Reveries Over Childhood and Youth
Category: History
Level 6.95 3:48 h
William Butler Yeats was an Irish poet, dramatist, writer and one of the foremost figures of 20th-century literature. Reveries Over Childhood and Youth is his memoirs of his early years.

Reveries Over Childhood and Youth

William Butler Yeats

Reveries Over Childhood and Youth


Sometimes when I remember a relative that I have been fond of, or a strange incident of the past, I wander here and there till I have somebody to talk to. Presently I notice that my listener is bored; but now that I have written it out, I may even begin to forget it all. In any case, because one can always close a book, my friend need not be bored.

I have changed nothing to my knowledge, and yet it must be that I have changed many things without my knowledge, for I am writing after so many years, and have consulted neither friend nor letter nor old newspaper and describe what comes oftenest into my memory.

I say this fearing that some surviving friend of my youth may remember something in a different shape and be offended with my book.

Christmas Day, 1914.


My first memories are fragmentary and isolated and contemporaneous, as though one remembered vaguely some early day of the Seven Days. It seems as if time had not yet been created, for all are connected with emotion and place and without sequence.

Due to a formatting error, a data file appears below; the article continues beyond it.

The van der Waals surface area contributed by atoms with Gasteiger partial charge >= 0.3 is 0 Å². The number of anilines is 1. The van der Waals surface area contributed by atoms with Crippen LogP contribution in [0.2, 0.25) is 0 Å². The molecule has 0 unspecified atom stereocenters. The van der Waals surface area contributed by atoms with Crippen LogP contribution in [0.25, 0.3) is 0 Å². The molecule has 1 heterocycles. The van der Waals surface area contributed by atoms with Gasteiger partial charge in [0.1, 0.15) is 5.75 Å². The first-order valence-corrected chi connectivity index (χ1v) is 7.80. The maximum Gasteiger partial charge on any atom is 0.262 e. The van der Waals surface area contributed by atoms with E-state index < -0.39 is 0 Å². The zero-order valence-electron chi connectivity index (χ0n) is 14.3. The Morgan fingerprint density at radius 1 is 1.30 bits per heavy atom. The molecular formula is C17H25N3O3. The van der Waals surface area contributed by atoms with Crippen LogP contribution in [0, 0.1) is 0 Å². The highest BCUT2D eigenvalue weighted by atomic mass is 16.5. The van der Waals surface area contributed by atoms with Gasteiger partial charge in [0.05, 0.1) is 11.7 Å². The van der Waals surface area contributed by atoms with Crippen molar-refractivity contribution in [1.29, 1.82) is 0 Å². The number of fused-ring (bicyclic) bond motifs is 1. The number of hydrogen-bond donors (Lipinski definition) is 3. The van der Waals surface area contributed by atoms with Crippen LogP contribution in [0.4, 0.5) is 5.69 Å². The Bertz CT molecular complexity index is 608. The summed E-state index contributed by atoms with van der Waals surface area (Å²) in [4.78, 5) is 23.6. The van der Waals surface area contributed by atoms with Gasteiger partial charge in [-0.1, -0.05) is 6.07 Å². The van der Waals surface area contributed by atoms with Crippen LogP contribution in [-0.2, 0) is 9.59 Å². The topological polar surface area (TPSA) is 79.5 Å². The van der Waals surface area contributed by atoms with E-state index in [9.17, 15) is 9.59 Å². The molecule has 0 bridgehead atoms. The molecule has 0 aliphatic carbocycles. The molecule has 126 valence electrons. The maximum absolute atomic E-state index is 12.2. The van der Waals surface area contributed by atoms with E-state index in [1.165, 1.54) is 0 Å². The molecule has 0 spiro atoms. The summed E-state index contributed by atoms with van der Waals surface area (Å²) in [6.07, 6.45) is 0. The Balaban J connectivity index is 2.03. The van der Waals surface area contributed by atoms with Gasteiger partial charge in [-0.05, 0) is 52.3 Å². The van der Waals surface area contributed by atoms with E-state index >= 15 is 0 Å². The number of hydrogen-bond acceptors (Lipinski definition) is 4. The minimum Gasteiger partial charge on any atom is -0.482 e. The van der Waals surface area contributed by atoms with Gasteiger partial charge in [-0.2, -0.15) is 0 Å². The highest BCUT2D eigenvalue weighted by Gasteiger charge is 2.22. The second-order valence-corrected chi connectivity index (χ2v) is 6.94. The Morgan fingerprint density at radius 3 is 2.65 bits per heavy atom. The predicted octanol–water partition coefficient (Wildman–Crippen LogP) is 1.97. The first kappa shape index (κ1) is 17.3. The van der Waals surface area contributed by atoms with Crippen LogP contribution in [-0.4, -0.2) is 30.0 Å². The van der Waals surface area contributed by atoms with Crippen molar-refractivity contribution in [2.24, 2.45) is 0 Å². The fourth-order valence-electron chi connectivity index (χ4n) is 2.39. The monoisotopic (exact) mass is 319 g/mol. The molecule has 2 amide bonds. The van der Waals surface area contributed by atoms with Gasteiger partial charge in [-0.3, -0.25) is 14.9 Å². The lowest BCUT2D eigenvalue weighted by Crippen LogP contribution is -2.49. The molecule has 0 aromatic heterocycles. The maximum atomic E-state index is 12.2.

I remember sitting upon somebody’s knee, looking out of a window at a wall covered with cracked and falling plaster, but what wall I do not remember, and being told that some relation once lived there. I am looking out of another window in London. It is at Fitzroy Road. Some boys are playing in the road and among them a boy in uniform, a telegraph boy perhaps. When I ask who the boy is, a servant tells me that he is going to blow the town up, and I go to sleep in terror.

After that come memories of Sligo, where I live with my grandparents. I am sitting on the ground looking at a mastless toy boat, with the paint rubbed and scratched, and I say to myself in great melancholy, “it is further away than it used to be,” and while I am saying it I am looking at a long scratch in the stern, for it is especially the scratch which is further away. Then one day at dinner my great-uncle William Middleton says, “we should not make light of the troubles of children. They are worse than ours, because we can see the end of our trouble and they can never see any end,” and I feel grateful for I know that I am very unhappy and have often said to myself, “when you grow up, never talk as grown-up people do of the happiness of childhood.” I may have already had the night of misery when, having prayed for several days that I might die, I had begun to be afraid that I was dying and prayed that I might live. There was no reason for my unhappiness. Nobody was unkind, and my grandmother has still after so many years my gratitude and my reverence. The house was so big that there was always a room to hide in, and I had a red pony and a garden where I could wander, and there were two dogs to follow at my heels, one white with some black spots on his head and the other with long black hair all over him. I used to think about God and fancy that I was very wicked, and one day when I threw a stone and hit a duck in the yard by mischance and broke its wing, I was full of wonder when I was told that the duck would be cooked for dinner and that I should not be punished.